But trying to hold people to account by bringing out your 'movement record', service medals etc and wanting to know theirs I find a dubious method. At worst Anti war is someone who doesn't respond to critics; that doesn't mean they have to 'prove themselves' in that kind of way. You're free to post disagreement with what and how they post. It sounds like you're slipping into trying to discredit the poster rather than what they're saying; which is a tactic other pro-Rojavans like kurre have tried to use in the absence of a more credible response. Demanding a political CV from critics? That's a little odd.

Or find any Rojava news, write their own quite partisan critique of it

Come on, your presentation of news items you find is just as "partisan" in its own way. I don't feel the need to know or demand your credentials to respond.

May 16 2015 14:22

When AFED, the ICC, Graeber, WSM, etc... publish opinions, they stand on bodies of work, experiences, track records. They have reputations. It puts weight on their words which can help someone evaluate them.

If you don't see that as an important thing, then you and I have different ways of evaluating complex situations.

Black Badger
May 16 2015 16:58

Ah, the power of prestige (aka cultural capital); the ad hominem praise. The value-form reinforced and extended through the supposedly neutral descriptors "bodies of work, experiences, track records," and, especially, "reputations," and "weight." The accuracy or insight of a critique is not magnified by prestige (the logical fallacy of appeal to authority), nor is it diminished by anonymity. Fail.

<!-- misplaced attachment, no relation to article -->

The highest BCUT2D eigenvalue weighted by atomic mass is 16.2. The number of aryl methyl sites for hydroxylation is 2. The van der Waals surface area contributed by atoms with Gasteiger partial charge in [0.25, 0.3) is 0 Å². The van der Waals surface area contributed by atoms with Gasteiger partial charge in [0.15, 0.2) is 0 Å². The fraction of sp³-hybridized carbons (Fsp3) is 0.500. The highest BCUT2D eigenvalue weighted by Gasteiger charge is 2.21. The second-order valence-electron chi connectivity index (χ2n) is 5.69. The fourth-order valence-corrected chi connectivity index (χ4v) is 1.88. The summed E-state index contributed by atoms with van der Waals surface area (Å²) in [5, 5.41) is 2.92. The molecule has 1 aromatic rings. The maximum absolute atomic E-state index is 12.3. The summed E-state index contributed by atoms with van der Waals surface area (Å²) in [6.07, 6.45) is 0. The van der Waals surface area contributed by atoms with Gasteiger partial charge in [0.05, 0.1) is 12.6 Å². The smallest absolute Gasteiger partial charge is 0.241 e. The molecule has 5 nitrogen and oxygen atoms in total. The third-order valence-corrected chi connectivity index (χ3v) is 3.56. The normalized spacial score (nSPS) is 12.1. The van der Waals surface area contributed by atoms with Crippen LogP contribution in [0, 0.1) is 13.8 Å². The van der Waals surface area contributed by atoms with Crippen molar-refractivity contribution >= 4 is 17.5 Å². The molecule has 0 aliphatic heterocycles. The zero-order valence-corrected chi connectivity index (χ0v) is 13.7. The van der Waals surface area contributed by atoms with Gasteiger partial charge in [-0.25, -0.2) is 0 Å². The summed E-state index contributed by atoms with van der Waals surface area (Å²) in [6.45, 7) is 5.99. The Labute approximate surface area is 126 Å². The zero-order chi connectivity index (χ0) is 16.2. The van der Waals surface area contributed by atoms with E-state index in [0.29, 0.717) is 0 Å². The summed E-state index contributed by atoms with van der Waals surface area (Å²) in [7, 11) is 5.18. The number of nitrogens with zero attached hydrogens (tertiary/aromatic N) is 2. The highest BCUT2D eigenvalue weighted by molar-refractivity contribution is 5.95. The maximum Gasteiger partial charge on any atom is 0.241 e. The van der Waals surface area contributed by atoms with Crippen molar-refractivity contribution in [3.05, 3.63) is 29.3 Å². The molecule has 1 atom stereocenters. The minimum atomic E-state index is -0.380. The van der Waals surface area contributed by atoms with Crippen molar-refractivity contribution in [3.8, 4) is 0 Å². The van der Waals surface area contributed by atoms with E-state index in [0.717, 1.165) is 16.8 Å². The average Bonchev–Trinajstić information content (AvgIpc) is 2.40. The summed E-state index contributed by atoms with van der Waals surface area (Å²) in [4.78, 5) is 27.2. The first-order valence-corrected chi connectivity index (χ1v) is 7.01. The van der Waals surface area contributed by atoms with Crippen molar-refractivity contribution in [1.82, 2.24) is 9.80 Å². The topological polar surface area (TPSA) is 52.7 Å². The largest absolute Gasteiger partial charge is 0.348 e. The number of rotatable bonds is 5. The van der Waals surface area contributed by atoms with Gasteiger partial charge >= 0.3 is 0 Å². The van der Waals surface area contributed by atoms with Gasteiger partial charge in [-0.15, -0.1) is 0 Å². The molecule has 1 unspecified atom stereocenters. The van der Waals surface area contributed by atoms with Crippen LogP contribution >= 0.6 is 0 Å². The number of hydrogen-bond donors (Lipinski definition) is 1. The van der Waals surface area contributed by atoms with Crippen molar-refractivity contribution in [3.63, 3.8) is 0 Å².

May 16 2015 18:10

When someone I know and generally agree with goes somewhere and tells me what they see, I put more weight on it than someone who pulled a twenty year old quotation.

May 16 2015 22:34

Flint, why don't you just ignore Anti War if s/he pises you off by posting things that the regular reader might not read/see otherwise? Are those photos photoshoped or what is the problem? Can this thread concentrate on Rojava more than individual posters?

May 16 2015 23:04

MT you are definitely right. However I doubt if the fault lies in Flint.

For example I go try to find these pictures in the supposed official website of YPJ I could not. Then I searched for the last of them online. I found only turkish leftist sites with tgis picture plus a blog and libcom.